Even the most traditional meat and three veg people have started understanding that we have to change the way we eat, whether it’s for environmental or health reasons.

Shannon Martinez, head chef, Smith & Daughters and Smith & Deli

“That’s the whole thing about our business—we’re making food look and taste the same as what people have always been eating,” she explains. Obviously, plant-based meat substitutes play an integral role in the Smith food philosophy. “They’re super important, especially for people who are trying to reduce their meat intake or looking into eventually swapping over to veganism. These substitutes come into play because you can cook the same way you always have, and the textures are still similar in the way a rib-eye compared to a lentil dhal just can’t be.”

The meatier end of the market is doing it too

Even establishments renowned as meat specialists are getting behind plant-based menu options. Take St Kilda gastro-pub icon the Grosvenor, which goes vegan for a night during this year’s Melbourne Food & Wine Festival, with a full five-course degustation. Plus, it caters for the plant-based inclined on an everyday basis with a few menu staples. “There’s so much on social media about veganism and people staying away from meat for a variety of reasons, and if you’re a big pub like us you get all sorts coming through—families, young and old, and you need to be able to cover all bases,” says head chef Simon Moss.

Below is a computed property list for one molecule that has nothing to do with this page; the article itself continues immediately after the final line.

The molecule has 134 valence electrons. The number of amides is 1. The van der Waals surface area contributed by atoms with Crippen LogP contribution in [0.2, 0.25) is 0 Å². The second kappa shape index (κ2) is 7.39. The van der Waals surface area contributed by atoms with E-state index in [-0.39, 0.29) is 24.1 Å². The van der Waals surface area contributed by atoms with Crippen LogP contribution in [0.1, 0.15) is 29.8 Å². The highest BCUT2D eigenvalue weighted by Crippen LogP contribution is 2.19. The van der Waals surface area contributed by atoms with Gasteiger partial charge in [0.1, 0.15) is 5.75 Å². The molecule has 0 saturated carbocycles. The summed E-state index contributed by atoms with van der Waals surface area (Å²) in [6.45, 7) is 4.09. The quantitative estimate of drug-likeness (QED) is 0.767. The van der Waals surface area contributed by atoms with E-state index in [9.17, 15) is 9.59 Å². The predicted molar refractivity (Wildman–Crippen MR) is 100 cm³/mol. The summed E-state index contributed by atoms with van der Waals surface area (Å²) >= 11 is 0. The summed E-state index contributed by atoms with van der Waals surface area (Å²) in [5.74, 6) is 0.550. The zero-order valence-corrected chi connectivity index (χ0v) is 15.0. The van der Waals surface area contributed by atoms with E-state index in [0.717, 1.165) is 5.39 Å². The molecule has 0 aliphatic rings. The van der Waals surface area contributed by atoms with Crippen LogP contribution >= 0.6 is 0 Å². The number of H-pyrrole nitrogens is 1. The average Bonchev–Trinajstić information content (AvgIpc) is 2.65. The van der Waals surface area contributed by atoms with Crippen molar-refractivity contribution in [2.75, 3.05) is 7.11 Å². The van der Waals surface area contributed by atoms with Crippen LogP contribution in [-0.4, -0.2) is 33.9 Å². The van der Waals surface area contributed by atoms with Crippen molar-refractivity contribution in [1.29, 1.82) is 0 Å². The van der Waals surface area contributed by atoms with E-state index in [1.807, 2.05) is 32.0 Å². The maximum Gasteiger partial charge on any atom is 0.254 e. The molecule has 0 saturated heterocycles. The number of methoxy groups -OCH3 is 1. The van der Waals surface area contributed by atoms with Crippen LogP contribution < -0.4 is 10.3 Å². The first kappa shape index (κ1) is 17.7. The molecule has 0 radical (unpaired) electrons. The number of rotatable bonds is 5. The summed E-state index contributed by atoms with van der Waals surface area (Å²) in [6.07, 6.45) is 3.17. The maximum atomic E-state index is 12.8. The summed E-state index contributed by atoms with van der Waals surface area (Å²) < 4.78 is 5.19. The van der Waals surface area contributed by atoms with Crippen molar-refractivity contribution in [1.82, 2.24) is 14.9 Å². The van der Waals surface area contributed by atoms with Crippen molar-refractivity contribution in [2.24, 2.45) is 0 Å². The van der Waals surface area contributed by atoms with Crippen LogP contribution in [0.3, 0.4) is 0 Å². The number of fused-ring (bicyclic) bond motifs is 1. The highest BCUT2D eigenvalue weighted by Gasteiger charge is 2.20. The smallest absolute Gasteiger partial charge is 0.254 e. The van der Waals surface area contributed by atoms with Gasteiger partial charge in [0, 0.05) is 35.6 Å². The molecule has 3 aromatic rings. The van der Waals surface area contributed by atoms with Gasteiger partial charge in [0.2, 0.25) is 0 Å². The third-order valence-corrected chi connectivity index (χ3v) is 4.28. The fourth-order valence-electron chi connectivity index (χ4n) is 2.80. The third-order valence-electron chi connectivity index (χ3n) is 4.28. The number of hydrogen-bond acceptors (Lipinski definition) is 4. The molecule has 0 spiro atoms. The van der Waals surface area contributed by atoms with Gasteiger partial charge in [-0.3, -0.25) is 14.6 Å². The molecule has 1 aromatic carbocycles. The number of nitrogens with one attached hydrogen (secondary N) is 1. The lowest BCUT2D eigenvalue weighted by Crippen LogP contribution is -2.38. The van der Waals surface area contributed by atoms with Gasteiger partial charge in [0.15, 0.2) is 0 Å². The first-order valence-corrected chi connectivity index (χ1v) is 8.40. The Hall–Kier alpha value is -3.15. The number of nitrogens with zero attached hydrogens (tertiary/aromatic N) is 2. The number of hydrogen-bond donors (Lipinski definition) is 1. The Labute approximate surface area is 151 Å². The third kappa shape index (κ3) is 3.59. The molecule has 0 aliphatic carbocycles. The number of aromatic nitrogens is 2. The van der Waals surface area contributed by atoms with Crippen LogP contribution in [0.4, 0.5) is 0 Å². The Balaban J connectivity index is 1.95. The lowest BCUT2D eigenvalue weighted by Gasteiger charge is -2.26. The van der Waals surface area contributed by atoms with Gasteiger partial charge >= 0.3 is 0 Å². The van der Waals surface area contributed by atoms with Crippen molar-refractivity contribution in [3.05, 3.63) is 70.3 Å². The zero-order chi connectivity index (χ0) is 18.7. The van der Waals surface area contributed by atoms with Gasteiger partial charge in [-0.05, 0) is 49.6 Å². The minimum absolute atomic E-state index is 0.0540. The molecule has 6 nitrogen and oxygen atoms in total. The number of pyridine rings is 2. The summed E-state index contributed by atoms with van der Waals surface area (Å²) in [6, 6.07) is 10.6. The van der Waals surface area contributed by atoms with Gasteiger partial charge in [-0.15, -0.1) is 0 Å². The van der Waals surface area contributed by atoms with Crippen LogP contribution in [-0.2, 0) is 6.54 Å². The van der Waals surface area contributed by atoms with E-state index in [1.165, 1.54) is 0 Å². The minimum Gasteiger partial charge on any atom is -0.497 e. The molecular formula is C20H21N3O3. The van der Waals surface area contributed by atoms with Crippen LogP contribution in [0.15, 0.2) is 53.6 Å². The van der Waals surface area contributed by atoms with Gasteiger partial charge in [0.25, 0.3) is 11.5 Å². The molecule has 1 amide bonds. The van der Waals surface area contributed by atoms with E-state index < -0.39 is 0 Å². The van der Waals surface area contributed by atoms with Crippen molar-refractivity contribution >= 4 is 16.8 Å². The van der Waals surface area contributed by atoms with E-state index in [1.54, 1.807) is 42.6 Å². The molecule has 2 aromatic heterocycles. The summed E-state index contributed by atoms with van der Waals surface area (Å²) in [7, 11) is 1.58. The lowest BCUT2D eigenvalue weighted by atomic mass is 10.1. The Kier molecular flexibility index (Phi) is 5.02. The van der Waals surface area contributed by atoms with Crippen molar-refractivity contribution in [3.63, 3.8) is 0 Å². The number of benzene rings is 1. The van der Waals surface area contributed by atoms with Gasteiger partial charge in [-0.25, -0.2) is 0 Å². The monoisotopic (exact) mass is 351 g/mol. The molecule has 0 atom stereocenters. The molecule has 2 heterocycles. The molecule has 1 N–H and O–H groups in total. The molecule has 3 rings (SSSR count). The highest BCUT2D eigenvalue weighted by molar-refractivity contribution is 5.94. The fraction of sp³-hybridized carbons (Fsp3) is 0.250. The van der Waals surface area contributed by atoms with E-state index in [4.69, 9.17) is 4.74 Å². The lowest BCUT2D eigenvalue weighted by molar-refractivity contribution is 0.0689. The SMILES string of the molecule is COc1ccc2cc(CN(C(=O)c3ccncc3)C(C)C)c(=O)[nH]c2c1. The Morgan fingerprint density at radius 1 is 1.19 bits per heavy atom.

plant-based meat substitutes
“We’re making food look and taste the same as what people have always been eating,” says Shannon Martinez.

That said, Moss isn’t a huge fan of the substitutes that approximate meat, preferring instead to incorporate other plant-based options into the menu. “I don’t really see the point,” he says. “It wasn’t difficult to create the menu for the degustation, for instance. The main thing for me is to create true vegan food and not just put veggies on a plate, which is matter of taking time out to research recipes, while sticking to what we do—we’re an Italian-inspired gastro pub, so it still has to fit that theme.” 

While Gastevski, Martinez and Moss have differing approaches to meat substitutes, they’re united in their belief that the call for plant-based cuisine will only increase. “It’s going to be more prevalent and you’ve just got to be ready for it,” Moss concludes. 

What we are experiencing now is a new suite of ‘food tech’ products that aim to perfectly replicate the taste, texture and full experience of meat.

Adrian Gastevski, co-founder, Future Farm Co.

Plus, if food technology and innovation continue to keep up with demand, the reasons not to swap to plant-based substitutes become less compelling. Gastevski sums it up pithily. 

“If we can find a way to enjoy meat we’ve grown to love, but not have to utilise an animal—through science releasing the burden of cost and inefficiency—and most importantly preserve our planet, why wouldn’t we?”